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So you’ve been trying to have a baby for about a year and your gynecologist says it’s time to go see a fertility doctor. Though that might not seem like an excessively long time without hitting conception success, it is the infertility alarm bell that signals that your future may include a staff of medical professionals helping out with your baby making efforts.

This brings up a myriad of emotional issues that can lead to fights, misunderstandings, loneliness, and confusion. Even the strongest marriages can be tested by the rigors of infertility and the adjustment disorder that comes with it.

I had no desire to see a therapist. In my opinion, therapists were for weak people who couldn’t work their own problems out. The truth is, therapists are for strong people who have the courage to admit that they don’t have the tools to deal with some complexity that has come up in their life and is affecting their mental health and in many cases quality of life.

Infertility Patients Experience The Five Stages of Grief

For infertility patients, the grief that accompanies repeated losses is often compared to the grief of a death in the family or cancer treatment. This may seem like an exaggeration to someone who has never gone through infertility for an extended period of time, but if you truly think about it, it makes perfect sense.

During a cycle, a couple has a vision of hope. As the process goes along, they will begin climbing a mountain of faith, knowing that statistically, even in the best cases, their odds of success are no better than the flip of a coin.

If they’re lucky, they’ll have success early in their infertility pursuits. If not the stress, pressure, sadness and isolation will begin to grow.

Why We Chose to See a Therapist

Lisa and I saw a therapist once we hit a point where we could no longer communicate civilly about infertility. It had become all consuming for Lisa and made me feel incredibly inadequate as a man. Our vision of having a baby never included anything remotely like what we were experiencing.

The best thing we ever did was find a therapist. It was certainly a trial and error experience, as we went to several support groups hosted by therapists who had no infertility knowledge or experience. They had the standard basic knowledge of psychology or psychiatry, but didn’t understand the nuances of the process, much less the alphabet soup of acronyms that a veteran infertility patient is going to be using reflexively in conversation.

Questions to Ask a Prospective Therapist

  • Did you go through infertility?

This without a doubt is the most important question to ask because the therapist will have more tact with the way he or she asks questions and how she approaches normal conversations.

Also, the infertility therapist is not likely to have a wall full of pictures of her kids hung all over, and won’t likely be telling you stories about her kid’s latest accomplishments, or the funny thing he said in kindergarten the day before.

The infertility therapist will be willing to schedule your appointment at a time when the lobby is not filled with children, or will know enough to get you out of an uncomfortable situation if she spots one.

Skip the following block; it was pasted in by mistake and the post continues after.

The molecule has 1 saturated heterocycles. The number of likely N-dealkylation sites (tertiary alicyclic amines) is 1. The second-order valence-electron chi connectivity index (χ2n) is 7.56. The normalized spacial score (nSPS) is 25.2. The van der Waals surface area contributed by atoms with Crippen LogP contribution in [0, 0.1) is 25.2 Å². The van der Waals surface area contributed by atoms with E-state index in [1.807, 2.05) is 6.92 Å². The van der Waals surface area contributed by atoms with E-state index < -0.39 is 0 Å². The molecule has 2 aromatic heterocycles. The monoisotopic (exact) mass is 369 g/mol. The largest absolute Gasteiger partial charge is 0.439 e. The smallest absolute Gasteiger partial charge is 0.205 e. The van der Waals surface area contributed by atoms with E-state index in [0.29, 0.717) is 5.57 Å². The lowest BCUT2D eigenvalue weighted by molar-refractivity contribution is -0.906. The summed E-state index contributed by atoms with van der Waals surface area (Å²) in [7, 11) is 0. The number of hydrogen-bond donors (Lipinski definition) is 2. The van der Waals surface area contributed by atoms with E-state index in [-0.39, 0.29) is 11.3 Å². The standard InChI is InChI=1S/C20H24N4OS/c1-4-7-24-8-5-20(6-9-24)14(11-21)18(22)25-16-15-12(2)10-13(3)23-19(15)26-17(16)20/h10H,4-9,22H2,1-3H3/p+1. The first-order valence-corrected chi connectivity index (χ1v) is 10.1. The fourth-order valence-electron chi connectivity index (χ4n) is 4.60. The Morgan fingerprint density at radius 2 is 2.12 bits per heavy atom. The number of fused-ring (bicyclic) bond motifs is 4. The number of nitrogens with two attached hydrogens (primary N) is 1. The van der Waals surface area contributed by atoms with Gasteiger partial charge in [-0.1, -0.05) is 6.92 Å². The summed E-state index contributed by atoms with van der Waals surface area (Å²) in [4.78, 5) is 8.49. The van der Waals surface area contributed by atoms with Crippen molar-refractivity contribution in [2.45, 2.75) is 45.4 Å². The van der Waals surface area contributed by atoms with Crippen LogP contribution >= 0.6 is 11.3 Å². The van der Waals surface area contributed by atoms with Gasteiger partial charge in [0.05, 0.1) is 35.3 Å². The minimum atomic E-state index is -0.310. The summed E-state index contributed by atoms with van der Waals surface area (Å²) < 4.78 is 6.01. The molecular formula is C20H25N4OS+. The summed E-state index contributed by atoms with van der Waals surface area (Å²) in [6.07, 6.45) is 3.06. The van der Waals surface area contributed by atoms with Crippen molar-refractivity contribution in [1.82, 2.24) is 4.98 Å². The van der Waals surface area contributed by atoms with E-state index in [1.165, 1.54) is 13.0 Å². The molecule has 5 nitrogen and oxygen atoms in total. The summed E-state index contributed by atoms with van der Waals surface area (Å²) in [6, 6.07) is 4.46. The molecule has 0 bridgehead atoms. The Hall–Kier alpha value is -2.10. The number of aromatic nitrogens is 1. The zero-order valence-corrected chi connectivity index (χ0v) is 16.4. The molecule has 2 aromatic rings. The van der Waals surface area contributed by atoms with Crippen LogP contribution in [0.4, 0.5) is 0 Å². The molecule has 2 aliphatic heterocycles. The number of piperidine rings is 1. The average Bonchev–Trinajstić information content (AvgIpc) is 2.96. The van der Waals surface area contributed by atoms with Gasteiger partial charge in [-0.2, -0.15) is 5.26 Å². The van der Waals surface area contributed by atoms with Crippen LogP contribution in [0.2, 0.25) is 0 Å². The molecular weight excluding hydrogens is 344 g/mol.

Knowing the infertility medical language is imperative.

One of the first infertility therapists we met hosted a support group at the fertility clinic we were going to. Besides being concerned the doctor was lurking in the background, ready to sabotage us if we said anything negative about his practice, we grew tired very quickly of explaining the acronyms to her.

For example, there is far more emotionally invested, time and money wise, into an IVF (In-Vitro Fertilization - the granddaddy of the fertility treatments in terms of costs, physical invasiveness and emotional commitment) than IUI (Intrauterine Insemination, a less costly treatment that doesn’t come with as much emotional baggage because of how relatively easy it is compared to an IVF.)

  • Do you also do family counseling?

This is important because it will tell you if the office is likely to be filled with a bunch of kids that could tear your heart up if you’re in a rough place after a failed cycle. If they do, simply ask to be scheduled at a time within safe distance from the family appointments.

Questions to Ask Yourself

  • Can you be open minded enough to go into the meeting without any preconceived notions about what you are going to say?

Although there are times when it will feel like marriage counseling, the overall objective is to help you communicate your feelings in a constructive way.

  • Are you going to go by yourself, or as a couple?

For us couples therapy was a huge benefit, as it helped us to worked out our differences and come together as a team in our infertility.

  • Are you expecting the therapist to give you the magic pill to help you get pregnant?

This was a tough one for my wife, Lisa, since she had laser focus on one thing: getting pregnant. Our therapist helped her see that kind of focus can be mentally exhausting. Instead, we learned to have “infertility free” moments where we were just thankful for the life we had, not the one we wanted so desperately.

  • Where can I find an infertility therapist?

Resolve has a professional directory, or you can search for the term, infertility therapist, and many location specific options will come up.

My final words of advice on this issue: don’t wait until things hit critical mass before you seek help. Our therapist explained that infertility produces an adjustment disorder as we grapple with the sudden reality of making a baby that is so contrary to what our vision was before infertility.

A little counseling can go a long way to maintaining your sanity during what can be a long arduous journey.